The Counseling program assisted 302 families and individuals, 28 of those were newcomers. In partnership with Hospice and Palliative Care Manitoba, JCFS ran The Taking Steps Bereavement Group and the agency continues to be active on the Winnipeg Suicide Prevention Network. The Communal Mental Health Program assisted 140 individuals and their families, and 60 seniors. “Chaverim” Building Wellness Drop-in Group met on a weekly basis offering social, education, cultural, spiritual and physical recovery programming for clients. Winnipeg Regional Health Authority informed JCFS they will receive new and ongoing funding for mental health initiatives.
JCFS Resettlement staff provided immigration supports to 521 cases and assisted 97 families with pre-migration needs welcoming 100 new families to Winnipeg comprising 273 people. Some of the workshop topics given by integration staff were English as an Additional Language for Russian seniors, conversational English, income tax information, first time homebuyer information, money management seminars, weekly employment seminars, holiday programs, Jewish lifecycle events (bar/bat mitzvah), partnership in Yom Hazikaron commemorations and Yom Ha’Atzmaut, family activities, youth and senior performing arts choirs. The primary goal of weekly employment seminars is integration of newcomers into the labour market by assisting newcomers to become job ready. This includes direct supports, and referral to employment service agencies.
JCFS provided support to 431 elderly individuals and couples with the older adult Services program. The OAS promotes functional independence, safety and access to community services and resources. The “Chevrah” Circle of Friends discussion group is a strong source of support for those who are isolated and experiencing early stage memory loss. This group meets weekly and also serves as a respite for family caregivers.
Support Services to Holocaust Survivors offers support, counseling and information to individuals and families as well as assistance with Holocaust Claims applications. In a more recent home care application for Holocaust Survivor, JCFS provided specialty assistance to 96 individuals and families. It continues to offer a bi weekly social drop in group “Reaching Out” for survivors with 250-30 core attendees who enjoy entertainment and socialization.
Through Volunteer Services JCFS clients are matched with volunteers of all ages and varying backgrounds. 150 volunteers provided support to isolated senior clients as visitors, stepping out for coffee, a ride in the park, grocery shoppers, “Daily-Shalomers” providing social check-ins; others are big brothers and sisters, proctor advocates for clients with mental health issues, tutors and host families for newcomers..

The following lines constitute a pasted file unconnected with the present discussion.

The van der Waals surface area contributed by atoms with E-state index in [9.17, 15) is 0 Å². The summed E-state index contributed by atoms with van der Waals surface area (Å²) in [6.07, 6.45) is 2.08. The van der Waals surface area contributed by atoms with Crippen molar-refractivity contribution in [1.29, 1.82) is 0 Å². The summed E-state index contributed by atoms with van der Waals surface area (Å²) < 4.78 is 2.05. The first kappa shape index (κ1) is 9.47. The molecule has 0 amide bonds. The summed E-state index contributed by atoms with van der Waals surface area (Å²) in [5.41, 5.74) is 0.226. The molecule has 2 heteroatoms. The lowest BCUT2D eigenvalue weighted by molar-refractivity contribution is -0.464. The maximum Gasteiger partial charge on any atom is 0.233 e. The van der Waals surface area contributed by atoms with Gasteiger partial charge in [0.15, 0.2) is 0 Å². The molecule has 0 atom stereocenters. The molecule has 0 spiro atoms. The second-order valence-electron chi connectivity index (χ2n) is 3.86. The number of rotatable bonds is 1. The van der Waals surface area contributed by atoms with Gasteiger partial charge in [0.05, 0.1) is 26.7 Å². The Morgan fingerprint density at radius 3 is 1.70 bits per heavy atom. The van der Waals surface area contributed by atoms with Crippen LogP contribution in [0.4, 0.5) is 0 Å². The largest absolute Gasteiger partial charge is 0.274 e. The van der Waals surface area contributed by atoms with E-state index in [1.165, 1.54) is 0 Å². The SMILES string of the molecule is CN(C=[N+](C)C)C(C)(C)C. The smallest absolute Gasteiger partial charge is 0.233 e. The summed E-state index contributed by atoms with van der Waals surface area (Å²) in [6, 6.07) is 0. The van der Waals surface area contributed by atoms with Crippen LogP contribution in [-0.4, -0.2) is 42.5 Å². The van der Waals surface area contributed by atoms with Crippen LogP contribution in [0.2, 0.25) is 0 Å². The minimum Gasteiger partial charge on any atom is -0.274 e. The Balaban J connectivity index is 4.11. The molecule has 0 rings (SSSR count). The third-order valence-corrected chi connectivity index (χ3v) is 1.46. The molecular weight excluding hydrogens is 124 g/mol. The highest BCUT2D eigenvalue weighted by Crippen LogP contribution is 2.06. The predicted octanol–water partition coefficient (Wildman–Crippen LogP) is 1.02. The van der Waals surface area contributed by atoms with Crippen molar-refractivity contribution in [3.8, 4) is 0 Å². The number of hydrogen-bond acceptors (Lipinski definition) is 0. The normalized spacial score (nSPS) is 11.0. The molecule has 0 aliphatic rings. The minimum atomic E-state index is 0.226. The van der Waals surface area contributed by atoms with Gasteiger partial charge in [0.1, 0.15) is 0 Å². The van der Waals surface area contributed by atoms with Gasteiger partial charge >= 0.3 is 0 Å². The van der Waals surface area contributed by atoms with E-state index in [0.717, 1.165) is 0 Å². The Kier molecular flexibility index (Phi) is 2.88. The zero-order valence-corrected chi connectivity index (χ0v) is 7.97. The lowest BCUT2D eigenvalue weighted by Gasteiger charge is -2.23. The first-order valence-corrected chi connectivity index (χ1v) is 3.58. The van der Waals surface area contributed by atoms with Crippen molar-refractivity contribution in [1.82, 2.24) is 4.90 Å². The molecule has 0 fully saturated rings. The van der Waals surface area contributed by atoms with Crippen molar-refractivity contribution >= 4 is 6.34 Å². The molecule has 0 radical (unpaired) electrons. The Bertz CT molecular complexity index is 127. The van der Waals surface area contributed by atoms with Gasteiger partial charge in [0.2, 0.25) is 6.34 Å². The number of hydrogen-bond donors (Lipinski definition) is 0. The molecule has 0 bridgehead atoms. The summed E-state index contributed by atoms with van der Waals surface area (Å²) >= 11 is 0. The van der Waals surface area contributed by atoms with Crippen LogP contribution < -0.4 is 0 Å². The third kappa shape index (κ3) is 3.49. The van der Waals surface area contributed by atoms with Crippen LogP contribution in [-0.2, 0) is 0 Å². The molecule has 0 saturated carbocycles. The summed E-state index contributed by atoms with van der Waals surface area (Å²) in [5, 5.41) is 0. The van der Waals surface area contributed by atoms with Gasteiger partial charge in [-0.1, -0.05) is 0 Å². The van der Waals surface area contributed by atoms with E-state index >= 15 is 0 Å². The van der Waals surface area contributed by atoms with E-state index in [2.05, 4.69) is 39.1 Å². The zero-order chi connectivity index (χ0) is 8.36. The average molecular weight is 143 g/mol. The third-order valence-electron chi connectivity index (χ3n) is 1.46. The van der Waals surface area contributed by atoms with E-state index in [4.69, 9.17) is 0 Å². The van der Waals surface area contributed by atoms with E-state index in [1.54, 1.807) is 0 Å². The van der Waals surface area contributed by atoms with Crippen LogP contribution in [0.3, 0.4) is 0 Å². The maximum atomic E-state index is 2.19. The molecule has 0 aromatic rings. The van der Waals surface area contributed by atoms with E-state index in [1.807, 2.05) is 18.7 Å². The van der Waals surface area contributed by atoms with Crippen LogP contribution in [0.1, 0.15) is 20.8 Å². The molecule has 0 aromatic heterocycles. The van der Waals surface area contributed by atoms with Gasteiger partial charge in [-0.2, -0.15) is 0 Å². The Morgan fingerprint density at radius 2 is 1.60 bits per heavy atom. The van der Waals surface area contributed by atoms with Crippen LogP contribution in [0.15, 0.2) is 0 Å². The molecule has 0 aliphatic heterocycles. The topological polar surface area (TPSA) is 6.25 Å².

JCFS Partnerships in Caring include Machon Madrichim – a Jewish youth leadership program focusing on developing leaders with a deep sense of commitment to the Winnipeg community, the State of Israel and core Jewish values and traditions. There is a new collaboration with the Salvation Army’s Community venture-developmental day program offering JCFS clients additional support from this outreach initiative.
This year the agency assisted 75 clients with various addiction issues and JCFS continues to support the Winnipeg chapter of JACS (Jewish Alcoholics, Chemically Dependent Persons and Significant Others) with weekly 12-step meetings at the Asper Campus. Approximately 35-40 partners were assisted through domestic violence supports. The Child Welfare program assisted 130 families and children in areas of protection, voluntary services, foster care, adoption and post adoption. In 2011 JCFS cared for 27 foster children. This year 7 foster children attended Gray Academy and others the Hebrew-Bilingual programs; Jewish day and residential camps assist in the communal responsibility for instilling Jewish identity. The JCFS Adoption program worked with 6 Jewish families at various stages in the adoption process. The agency also provided post adoption services to 5 adult adoptees with information about their birth families and histories as well as access to the Manitoba Post Adoption Registry.
The Chaplaincy services provided 2,086 visits to hospital patients, nursing home residents, residents in correction centres and other residential facilities.
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Rhonda Spivak, Editor

Publisher: Spivak's Jewish Review Ltd.